Kongh
Sole Creation

Kongh hit a bit of a sophomore slump on their last album. Enjoyable as Shadows of the Shapeless was, it was hurt by some monotonous riffing and a one dimensional atmosphere. Certainly nowhere close to bad, but it didn’t exactly have me craving a follow up. Now it’s four years on and a lot has changed. The band parted ways with their long time bass player and took a new approach to songwriting for their next album. Album number three is here and it’s clear their new approach has paid off in a big fucking way. Sole Creation is Kongh’s best album yet. Heavy, diverse, dense, and bleeding character, these Swedes have crystallized their influences in an excellent mélange of sludge/doom with glints of death and black metal.

Sole Creation’s four lengthy tracks sprawl out over 44 minutes, the shortest song running just a shade over nine. Right from the opening riffing and initial bombast of “Sole Creation” it’s easy to hear this is a changed band. David Johansson, who handled the recording of all the vocals, guitars, and bass, has shifted away from the one dimensional growls of Shadows and Counting Heartbeats to employ a variety of vocal styles. The growls are still here, shifting from low death metal to higher pitched shrieks and the familiar roar from earlier material, but they are tempered and balanced impressively by his clean vocals. There’s a little Ozzy, a little Layne Staley, and even a twinge of Steve Brooks in them.

The tracks reflect the new vocal dynamism.  “Sole Creation” opens with the familiar early Isis inflected sludgy doom, this time with a little more momentum. “Tamed Brute” builds on a low slung riff ala Floor with the vocals taking on a closer resemblance to the Floor/Torche frontman’s emotive croon before delving into doomy riffing and low vocal growls. The track peaks with a short burst of double bass and death metal riffing before fading out with some doom dirge. “The Portals” starts with more post-hardcore before the double bass kicks in, the riffing picks up and a nice section of black metal inspired rage emerges. “Skymning”, the final track, is a atmospheric sludge/doom song, reminiscent of Cult of Luna or Neurosis, slowly developing and building on one of the biggest riffs of the album.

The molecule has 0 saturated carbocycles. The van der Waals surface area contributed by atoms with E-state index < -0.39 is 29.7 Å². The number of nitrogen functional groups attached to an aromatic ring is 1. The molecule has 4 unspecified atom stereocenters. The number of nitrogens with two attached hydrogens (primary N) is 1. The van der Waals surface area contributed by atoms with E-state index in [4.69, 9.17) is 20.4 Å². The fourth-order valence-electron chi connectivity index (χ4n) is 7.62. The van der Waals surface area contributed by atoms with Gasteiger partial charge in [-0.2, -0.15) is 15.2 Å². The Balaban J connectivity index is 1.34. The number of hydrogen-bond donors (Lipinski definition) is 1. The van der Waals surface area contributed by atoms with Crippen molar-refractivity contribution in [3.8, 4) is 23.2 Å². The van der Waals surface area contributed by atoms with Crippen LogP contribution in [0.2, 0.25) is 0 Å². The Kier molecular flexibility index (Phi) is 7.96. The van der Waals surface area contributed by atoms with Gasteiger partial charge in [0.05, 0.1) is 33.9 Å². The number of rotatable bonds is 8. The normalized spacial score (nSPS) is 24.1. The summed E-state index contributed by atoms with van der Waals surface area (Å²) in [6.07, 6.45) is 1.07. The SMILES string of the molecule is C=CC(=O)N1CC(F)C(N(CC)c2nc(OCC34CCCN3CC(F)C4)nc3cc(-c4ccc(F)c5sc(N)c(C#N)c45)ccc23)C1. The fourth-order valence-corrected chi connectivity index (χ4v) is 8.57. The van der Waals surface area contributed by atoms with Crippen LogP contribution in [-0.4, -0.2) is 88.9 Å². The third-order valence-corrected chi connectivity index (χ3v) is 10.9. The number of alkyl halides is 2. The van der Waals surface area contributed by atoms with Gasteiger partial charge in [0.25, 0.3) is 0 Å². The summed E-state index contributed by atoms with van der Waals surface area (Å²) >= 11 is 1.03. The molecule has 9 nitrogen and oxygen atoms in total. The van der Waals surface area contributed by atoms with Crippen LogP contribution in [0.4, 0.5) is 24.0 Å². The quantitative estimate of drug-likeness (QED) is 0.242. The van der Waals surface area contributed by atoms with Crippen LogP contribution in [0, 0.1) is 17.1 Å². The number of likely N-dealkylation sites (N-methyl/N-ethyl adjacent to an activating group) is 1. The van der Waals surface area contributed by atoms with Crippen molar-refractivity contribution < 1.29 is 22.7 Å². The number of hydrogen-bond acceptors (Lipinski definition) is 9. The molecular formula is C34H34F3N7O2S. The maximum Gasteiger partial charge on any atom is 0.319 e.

The songs are long, but never feel dragged out. There’s no unnecessary repetition of riffs, a problem that cursed of Shadows of the Shapeless, and the restrained use of double bass and tremolo picked riffs is immensely effective. The songs feel compact and tight and everything is all ensconced in a robust production, mixed and mastered by Cult of Luna’s Magnus Lindberg. Sole Creation is Kongh’s best album yet and is the best thing I’ve heard thus far in 2013. Between Cult of Luna’s newest, Sole Creation, and the prospect of a new Pyramido album, Sweden may have a sludge triumvirate in 2013 to match 2012’s stoner rock trifecta Witchcraft, Graveyard, and the Graviators.

[Visit the band's website]
Written by Chuck Kucher
February 14th, 2013

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